Saturday, June 08, 2013

T.H. White quotes from 'The Once and Future King'

I recently finished reading T. H. White's The Once and Future King, and I took note of several texts within the novel which I found of interest and worth pointing out to others. Here they go:

"The best thing for being sad," replied Merlin, beginning to puff and blow, "is to learn something. That is the only thing that never fails. You may grow old and trembling in your anatomies, you may lie awake at night listening to the disorder of your veins, you may miss your only love, you may see the world about you devastated by evil lunatics, or know your honour trampled in the sewers of baser minds. There is only one thing for it then -- to learn."

Merlin to Arthur: "You have become the king of a domain in which the popular agitators hate each other for racial reasons, while the nobility fight each other for fun, and neither the racial maniac nor the overlord stops to consider the lot of the common soldier, who is the one person that gets hurt."

Elaine to Guenevere concerning Lancelot: "Yes, he is mad," she said. "You have won him, and you have broken him. What will you do with him next?"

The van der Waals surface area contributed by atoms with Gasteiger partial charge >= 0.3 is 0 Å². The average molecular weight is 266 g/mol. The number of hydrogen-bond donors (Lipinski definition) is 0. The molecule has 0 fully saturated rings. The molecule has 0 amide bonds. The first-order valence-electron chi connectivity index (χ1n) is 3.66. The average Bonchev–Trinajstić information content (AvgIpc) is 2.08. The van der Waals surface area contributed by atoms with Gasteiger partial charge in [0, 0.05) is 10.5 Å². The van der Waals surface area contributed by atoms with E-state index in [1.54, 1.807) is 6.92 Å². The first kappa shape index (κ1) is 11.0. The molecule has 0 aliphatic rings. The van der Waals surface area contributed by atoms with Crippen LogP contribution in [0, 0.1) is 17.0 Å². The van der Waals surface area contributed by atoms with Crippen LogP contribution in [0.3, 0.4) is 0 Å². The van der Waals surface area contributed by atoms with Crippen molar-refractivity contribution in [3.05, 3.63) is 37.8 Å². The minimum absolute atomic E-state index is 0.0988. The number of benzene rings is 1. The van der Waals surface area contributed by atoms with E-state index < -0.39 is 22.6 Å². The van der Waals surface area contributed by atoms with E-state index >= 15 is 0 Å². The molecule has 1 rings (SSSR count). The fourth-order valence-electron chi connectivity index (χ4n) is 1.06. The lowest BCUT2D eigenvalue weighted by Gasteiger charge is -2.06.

Arthur: "Long ago, when I had my Merlyn to help, he tried to teach me to think. He knew he would have to leave in the end, so he forced me to think for myself. Don't ever let anybody teach you to think, Lance: it is the curse of the world."

Arthur: " ... when a moral sense begins to rot it is worse than when you had none."

Sir Lionel to Arthur: "You know," he said, "it's all very well to take up with morals and dogmas, so long as there is only yourself in it: but what are you to do when other people join the muddle?"

"Funny," said Lancelot, "how the people who can't pray say that prayers are not answered, however much the people who can pray say they are."

"But women are cruel in this way. They do not accept excuses."

4 comments:

Charles Gramlich said...

"Don't let anyone teach you to think." I like that very much, and it dovetails with my need for cognition post. I have this book but have never read it. I should get to that.

Ty Johnston said...

Thanks, Charles. I was somewhat amused when I saw your blog post of a few days about thinking because it tied in so well with some of the depths of this book.

Virginia Llorca said...

"What will you do with him next?" spoke my muse.

I think the Arthurian legends have had a huge impact on literature as themselves and as influences.

Ty Johnston said...

Oh, I agree, Virginia. For instance, without the Arthur mythos, fantasy literature today might not exist, or at least it could be quite different.